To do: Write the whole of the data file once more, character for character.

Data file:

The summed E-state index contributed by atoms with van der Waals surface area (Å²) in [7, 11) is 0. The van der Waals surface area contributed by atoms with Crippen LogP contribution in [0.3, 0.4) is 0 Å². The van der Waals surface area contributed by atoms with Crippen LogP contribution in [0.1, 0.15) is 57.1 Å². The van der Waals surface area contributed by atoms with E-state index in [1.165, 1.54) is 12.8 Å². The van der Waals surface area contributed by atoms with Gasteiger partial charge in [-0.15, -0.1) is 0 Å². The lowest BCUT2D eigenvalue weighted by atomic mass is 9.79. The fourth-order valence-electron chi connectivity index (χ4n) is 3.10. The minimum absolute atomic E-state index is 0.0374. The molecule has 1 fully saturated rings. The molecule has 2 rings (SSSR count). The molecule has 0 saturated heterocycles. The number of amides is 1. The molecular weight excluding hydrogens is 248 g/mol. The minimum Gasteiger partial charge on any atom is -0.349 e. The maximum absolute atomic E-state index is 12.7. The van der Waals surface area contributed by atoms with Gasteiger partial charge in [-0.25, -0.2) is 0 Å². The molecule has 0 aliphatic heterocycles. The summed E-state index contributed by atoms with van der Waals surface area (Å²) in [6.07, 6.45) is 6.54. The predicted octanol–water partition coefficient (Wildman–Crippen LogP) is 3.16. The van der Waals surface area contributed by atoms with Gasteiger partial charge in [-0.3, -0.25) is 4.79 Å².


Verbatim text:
The summed E-state index contributed by atoms with van der Waals surface area (Å²) in [7, 11) is 0. The van der Waals surface area contributed by atoms with Crippen LogP contribution in [0.3, 0.4) is 0 Å². The van der Waals surface area contributed by atoms with Crippen LogP contribution in [0.1, 0.15) is 57.1 Å². The van der Waals surface area contributed by atoms with E-state index in [1.165, 1.54) is 12.8 Å². The van der Waals surface area contributed by atoms with Gasteiger partial charge in [-0.15, -0.1) is 0 Å². The lowest BCUT2D eigenvalue weighted by atomic mass is 9.79. The fourth-order valence-electron chi connectivity index (χ4n) is 3.10. The minimum absolute atomic E-state index is 0.0374. The molecule has 1 fully saturated rings. The molecule has 2 rings (SSSR count). The molecule has 0 saturated heterocycles. The number of amides is 1. The molecular weight excluding hydrogens is 248 g/mol. The minimum Gasteiger partial charge on any atom is -0.349 e. The maximum absolute atomic E-state index is 12.7. The van der Waals surface area contributed by atoms with Gasteiger partial charge in [-0.25, -0.2) is 0 Å². The molecule has 0 aliphatic heterocycles. The summed E-state index contributed by atoms with van der Waals surface area (Å²) in [6.07, 6.45) is 6.54. The predicted octanol–water partition coefficient (Wildman–Crippen LogP) is 3.16. The van der Waals surface area contributed by atoms with Gasteiger partial charge in [-0.3, -0.25) is 4.79 Å².